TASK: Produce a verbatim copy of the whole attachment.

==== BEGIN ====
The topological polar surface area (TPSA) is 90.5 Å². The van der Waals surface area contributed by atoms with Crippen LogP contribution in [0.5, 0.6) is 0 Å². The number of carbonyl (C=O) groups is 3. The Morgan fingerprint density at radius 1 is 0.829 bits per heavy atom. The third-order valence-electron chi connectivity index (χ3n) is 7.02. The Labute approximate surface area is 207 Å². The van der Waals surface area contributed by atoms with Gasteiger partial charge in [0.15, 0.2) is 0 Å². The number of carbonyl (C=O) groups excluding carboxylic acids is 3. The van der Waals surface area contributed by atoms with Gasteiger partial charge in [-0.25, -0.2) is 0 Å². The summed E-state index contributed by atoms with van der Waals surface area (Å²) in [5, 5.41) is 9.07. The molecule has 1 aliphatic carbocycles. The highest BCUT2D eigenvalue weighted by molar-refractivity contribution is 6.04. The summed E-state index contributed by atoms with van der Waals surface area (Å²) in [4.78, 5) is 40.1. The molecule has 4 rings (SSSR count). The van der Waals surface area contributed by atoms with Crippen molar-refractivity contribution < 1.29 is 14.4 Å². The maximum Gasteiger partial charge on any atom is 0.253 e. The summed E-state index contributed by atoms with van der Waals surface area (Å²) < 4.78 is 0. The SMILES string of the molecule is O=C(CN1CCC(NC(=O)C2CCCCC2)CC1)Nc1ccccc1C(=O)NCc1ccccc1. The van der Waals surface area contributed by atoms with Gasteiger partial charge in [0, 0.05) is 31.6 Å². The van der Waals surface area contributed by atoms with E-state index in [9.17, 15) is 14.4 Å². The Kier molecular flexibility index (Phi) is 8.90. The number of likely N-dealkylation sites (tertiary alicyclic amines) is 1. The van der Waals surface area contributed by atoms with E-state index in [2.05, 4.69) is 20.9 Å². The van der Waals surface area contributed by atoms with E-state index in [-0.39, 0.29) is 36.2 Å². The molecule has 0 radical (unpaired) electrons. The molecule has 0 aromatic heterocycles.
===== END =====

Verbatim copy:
The topological polar surface area (TPSA) is 90.5 Å². The van der Waals surface area contributed by atoms with Crippen LogP contribution in [0.5, 0.6) is 0 Å². The number of carbonyl (C=O) groups is 3. The Morgan fingerprint density at radius 1 is 0.829 bits per heavy atom. The third-order valence-electron chi connectivity index (χ3n) is 7.02. The Labute approximate surface area is 207 Å². The van der Waals surface area contributed by atoms with Gasteiger partial charge in [0.15, 0.2) is 0 Å². The number of carbonyl (C=O) groups excluding carboxylic acids is 3. The van der Waals surface area contributed by atoms with Gasteiger partial charge in [-0.25, -0.2) is 0 Å². The summed E-state index contributed by atoms with van der Waals surface area (Å²) in [5, 5.41) is 9.07. The molecule has 1 aliphatic carbocycles. The highest BCUT2D eigenvalue weighted by molar-refractivity contribution is 6.04. The summed E-state index contributed by atoms with van der Waals surface area (Å²) in [4.78, 5) is 40.1. The molecule has 4 rings (SSSR count). The van der Waals surface area contributed by atoms with Crippen molar-refractivity contribution < 1.29 is 14.4 Å². The maximum Gasteiger partial charge on any atom is 0.253 e. The summed E-state index contributed by atoms with van der Waals surface area (Å²) < 4.78 is 0. The SMILES string of the molecule is O=C(CN1CCC(NC(=O)C2CCCCC2)CC1)Nc1ccccc1C(=O)NCc1ccccc1. The van der Waals surface area contributed by atoms with Gasteiger partial charge in [0, 0.05) is 31.6 Å². The van der Waals surface area contributed by atoms with E-state index in [9.17, 15) is 14.4 Å². The Kier molecular flexibility index (Phi) is 8.90. The number of likely N-dealkylation sites (tertiary alicyclic amines) is 1. The van der Waals surface area contributed by atoms with E-state index in [2.05, 4.69) is 20.9 Å². The van der Waals surface area contributed by atoms with E-state index in [-0.39, 0.29) is 36.2 Å². The molecule has 0 radical (unpaired) electrons. The molecule has 0 aromatic heterocycles.